Early symptoms kidney failure may include:

  • Decreased urine output
  • Shortness of breath
  • Disorientation
  • Fluid retention (swelling in the limbs)

Other possible symptoms of kidney failure may include:

What is the first stage of kidney failure?

first stage of kidney failure
Kidney failure symptoms can be difficult to detect in early stages. Learn about the 5 stages of kidney failure

Kidney failure, also called renal failure or end-stage kidney disease, occurs when at least 85% of kidney function has been lost. 

When your kidneys fail, it causes waste products to build up in the body, which can lead to chemical imbalances in the blood and be fatal if left untreated. People with chronic kidney failure may develop low blood counts or weak bones over time, requiring dialysis or a kidney transplant

Kidney failure can happen suddenly or gradually. But many people don’t experience any symptoms until their kidneys are already close to complete failure.

QUESTION

The only purpose of the kidneys is to filter blood. See Answer

Understanding the 5 stages of kidney failure

The five stages of kidney failure range from very mild damage (stage I) to complete kidney failure (stage V). Stages are based on declining kidney function and glomerular filtration rate (GFR) measurements, which is the rate at which kidneys filter waste from the body. 

GFR is calculated based on a blood test that estimates the amount of creatinine (waste product) in the blood. A higher GFR indicates a healthy kidney, whereas lower GFR indicates a suboptimal kidney function. A normal GFR is about 90 to 120 mL/min/1.73 m2. 

Symptoms and complications increase as the stages progress.

Stage I (normal or minimal loss of kidney function)

Kidney damage is very mild with GFR 90 mL/min/1.73 m2 or above (normal values). No symptoms are present, but there might be indications of kidney damage in tests, such as the presence of protein in the urine or physical changes of kidneys on a sonogram.

Stage II (mild or moderately reduced kidney function)

Mild kidney damage with GFR between 60 and 89 mL/min/1.73 m2. The filtration rate is slightly subpar. No symptoms are present, but certain indications may be more obvious, such as protein in the urine or physical damage to the kidneys.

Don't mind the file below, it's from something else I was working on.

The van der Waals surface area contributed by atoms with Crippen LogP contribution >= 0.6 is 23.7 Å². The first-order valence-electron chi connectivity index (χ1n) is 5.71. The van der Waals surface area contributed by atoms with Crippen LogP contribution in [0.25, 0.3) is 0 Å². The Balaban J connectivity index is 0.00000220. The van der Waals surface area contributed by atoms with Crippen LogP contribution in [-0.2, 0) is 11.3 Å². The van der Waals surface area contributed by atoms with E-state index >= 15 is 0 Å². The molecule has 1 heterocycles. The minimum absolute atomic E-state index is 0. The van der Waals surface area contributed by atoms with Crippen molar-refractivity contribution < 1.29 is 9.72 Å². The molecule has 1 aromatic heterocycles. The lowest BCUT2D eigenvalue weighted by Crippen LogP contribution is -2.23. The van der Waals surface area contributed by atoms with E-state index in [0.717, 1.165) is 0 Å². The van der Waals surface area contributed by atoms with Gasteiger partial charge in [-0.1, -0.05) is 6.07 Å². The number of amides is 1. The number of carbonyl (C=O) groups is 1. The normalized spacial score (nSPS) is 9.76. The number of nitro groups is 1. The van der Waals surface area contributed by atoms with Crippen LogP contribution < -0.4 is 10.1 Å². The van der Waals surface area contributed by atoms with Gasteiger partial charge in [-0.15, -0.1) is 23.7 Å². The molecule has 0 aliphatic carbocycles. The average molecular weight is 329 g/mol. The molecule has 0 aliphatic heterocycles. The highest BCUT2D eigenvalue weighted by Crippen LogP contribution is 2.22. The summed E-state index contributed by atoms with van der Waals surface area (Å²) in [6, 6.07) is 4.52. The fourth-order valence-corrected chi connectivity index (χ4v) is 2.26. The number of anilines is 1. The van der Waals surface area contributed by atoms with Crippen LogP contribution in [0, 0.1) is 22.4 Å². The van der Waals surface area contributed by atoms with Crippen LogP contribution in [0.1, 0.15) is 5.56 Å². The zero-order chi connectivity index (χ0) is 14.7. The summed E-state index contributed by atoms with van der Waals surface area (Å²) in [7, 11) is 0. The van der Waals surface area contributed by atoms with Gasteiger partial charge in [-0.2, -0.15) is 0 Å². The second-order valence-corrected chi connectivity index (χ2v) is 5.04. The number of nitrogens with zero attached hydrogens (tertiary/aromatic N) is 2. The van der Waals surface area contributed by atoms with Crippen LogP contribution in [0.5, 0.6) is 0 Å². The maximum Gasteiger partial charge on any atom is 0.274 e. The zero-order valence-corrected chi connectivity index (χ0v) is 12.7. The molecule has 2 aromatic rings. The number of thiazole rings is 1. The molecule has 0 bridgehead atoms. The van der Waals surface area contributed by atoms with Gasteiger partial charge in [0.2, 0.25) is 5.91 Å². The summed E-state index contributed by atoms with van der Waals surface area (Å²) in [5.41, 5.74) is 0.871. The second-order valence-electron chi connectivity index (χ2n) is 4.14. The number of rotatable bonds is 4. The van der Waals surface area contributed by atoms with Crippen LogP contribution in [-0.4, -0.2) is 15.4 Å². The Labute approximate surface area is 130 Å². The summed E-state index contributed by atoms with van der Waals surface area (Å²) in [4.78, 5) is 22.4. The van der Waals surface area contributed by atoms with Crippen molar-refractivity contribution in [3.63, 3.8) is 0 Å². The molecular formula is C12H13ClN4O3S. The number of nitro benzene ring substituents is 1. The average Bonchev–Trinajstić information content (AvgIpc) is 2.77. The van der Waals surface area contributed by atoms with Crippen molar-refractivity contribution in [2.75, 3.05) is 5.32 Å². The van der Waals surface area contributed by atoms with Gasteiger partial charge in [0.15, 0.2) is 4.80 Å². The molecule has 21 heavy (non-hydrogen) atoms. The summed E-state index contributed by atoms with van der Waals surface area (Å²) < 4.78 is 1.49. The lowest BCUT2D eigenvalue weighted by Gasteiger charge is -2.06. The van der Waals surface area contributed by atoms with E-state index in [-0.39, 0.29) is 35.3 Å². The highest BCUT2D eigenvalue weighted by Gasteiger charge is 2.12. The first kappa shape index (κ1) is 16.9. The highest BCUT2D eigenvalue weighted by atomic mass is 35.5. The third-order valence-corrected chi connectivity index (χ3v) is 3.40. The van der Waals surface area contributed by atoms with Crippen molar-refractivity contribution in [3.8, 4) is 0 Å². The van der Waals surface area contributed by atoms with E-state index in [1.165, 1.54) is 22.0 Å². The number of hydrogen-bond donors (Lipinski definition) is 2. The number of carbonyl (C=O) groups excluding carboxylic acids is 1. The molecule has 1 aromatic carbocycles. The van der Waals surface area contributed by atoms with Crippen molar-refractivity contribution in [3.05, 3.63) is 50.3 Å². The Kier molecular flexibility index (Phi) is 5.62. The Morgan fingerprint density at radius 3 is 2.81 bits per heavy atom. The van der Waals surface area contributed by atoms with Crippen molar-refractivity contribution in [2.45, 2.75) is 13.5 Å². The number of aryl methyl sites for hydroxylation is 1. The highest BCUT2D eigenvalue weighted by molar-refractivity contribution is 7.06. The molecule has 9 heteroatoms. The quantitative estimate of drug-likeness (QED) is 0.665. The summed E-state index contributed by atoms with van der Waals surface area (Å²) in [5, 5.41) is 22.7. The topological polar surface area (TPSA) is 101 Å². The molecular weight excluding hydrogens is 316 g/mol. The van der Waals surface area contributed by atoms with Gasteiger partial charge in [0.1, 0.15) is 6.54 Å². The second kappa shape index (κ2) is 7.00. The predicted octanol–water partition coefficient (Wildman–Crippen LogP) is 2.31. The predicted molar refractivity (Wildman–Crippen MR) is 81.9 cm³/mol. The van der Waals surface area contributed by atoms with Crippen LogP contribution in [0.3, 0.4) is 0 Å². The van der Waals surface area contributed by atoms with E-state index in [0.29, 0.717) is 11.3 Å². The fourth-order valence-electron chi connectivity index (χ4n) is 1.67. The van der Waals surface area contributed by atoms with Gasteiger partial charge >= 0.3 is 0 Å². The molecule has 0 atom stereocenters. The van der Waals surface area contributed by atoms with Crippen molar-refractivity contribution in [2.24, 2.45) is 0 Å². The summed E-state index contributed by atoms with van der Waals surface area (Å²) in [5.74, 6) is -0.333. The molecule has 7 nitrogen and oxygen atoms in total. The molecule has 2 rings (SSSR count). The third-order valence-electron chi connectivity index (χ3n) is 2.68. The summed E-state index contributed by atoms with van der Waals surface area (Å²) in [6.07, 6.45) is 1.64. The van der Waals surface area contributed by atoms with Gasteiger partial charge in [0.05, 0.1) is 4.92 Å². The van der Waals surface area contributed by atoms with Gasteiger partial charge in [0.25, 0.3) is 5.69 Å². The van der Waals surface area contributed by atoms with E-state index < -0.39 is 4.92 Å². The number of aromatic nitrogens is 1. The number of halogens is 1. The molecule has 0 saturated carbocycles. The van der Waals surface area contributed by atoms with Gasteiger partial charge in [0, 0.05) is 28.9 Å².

Stage III (moderate to severe loss of kidney function)

Kidneys do not work as efficiently as they should, and GFR is between 30 and 59 mL/min/1.73 m2. Symptoms may become apparent at this stage and may include fatigue, swelling in hands and feet, back pain, frequent or infrequent urination, and high blood pressure.

Stage III kidney disease is divided into IIIA and IIIB.

  • Stage IIIA (early) refers to GFR between 45 and 59 mL/min/1.73 m2.
  • Stage IIIB (late) refers to GFR between 30 and 44 mL/min/1.73 m2.

Stage IV (severely reduced kidney function)

Kidneys are severely damaged with GFR between 15 and 29 mL/min/1.73 m2. This is the last stage before complete kidney failure. Symptoms such as fatigue, swelling, and back pain, may worsen and cause health complications such as anemia, high blood pressure, and bone disease.

Stage V (kidney failure or end-stage renal disease or ESRD)

Kidneys are close to or in complete failure with GFR less than 15 mL/min/1.73 m2. Symptoms of kidney failure become evident and include loss of appetite, vomiting and nausea, muscle cramps, swelling in hands and feet, back pain, urinating more or less than normal, trouble sleeping, breathing trouble, and itchy skin. Patients with kidney failure will need dialysis or a kidney transplant to survive.

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Medically Reviewed on 3/4/2022
References
Medscape Medical Reference

National Kidney Foundation


American Kidney Fund. Kidney Failure (ESRD) Causes, Symptoms, & Treatments. https://www.kidneyfund.org/kidney-disease/kidney-failure/

Workeneh BT. Acute Kidney Injury. Medscape. https://emedicine.medscape.com/article/243492-overview

Arora P. Chronic Kidney Disease (CKD). Medscape. https://emedicine.medscape.com/article/238798-overview